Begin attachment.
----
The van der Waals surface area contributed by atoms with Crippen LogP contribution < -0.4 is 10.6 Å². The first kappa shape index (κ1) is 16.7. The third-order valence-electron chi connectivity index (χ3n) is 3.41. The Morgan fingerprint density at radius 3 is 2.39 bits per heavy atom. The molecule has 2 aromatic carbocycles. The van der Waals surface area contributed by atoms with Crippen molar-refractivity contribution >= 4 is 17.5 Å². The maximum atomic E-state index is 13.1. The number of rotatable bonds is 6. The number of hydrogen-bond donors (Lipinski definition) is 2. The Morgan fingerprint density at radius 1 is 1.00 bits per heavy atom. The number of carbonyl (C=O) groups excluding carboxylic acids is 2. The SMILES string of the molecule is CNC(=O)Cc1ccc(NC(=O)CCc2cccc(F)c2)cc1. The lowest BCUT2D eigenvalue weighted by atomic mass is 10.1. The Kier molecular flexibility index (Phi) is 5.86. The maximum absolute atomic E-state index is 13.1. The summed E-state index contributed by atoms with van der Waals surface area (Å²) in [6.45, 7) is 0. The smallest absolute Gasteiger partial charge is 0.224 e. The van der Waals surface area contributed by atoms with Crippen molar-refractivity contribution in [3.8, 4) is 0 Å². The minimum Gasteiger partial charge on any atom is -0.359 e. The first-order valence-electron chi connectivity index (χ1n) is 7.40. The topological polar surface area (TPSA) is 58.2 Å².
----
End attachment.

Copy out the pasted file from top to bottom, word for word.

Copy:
The van der Waals surface area contributed by atoms with Crippen LogP contribution < -0.4 is 10.6 Å². The first kappa shape index (κ1) is 16.7. The third-order valence-electron chi connectivity index (χ3n) is 3.41. The Morgan fingerprint density at radius 3 is 2.39 bits per heavy atom. The molecule has 2 aromatic carbocycles. The van der Waals surface area contributed by atoms with Crippen molar-refractivity contribution >= 4 is 17.5 Å². The maximum atomic E-state index is 13.1. The number of rotatable bonds is 6. The number of hydrogen-bond donors (Lipinski definition) is 2. The Morgan fingerprint density at radius 1 is 1.00 bits per heavy atom. The number of carbonyl (C=O) groups excluding carboxylic acids is 2. The SMILES string of the molecule is CNC(=O)Cc1ccc(NC(=O)CCc2cccc(F)c2)cc1. The lowest BCUT2D eigenvalue weighted by atomic mass is 10.1. The Kier molecular flexibility index (Phi) is 5.86. The maximum absolute atomic E-state index is 13.1. The summed E-state index contributed by atoms with van der Waals surface area (Å²) in [6.45, 7) is 0. The smallest absolute Gasteiger partial charge is 0.224 e. The van der Waals surface area contributed by atoms with Crippen molar-refractivity contribution in [3.8, 4) is 0 Å². The minimum Gasteiger partial charge on any atom is -0.359 e. The first-order valence-electron chi connectivity index (χ1n) is 7.40. The topological polar surface area (TPSA) is 58.2 Å².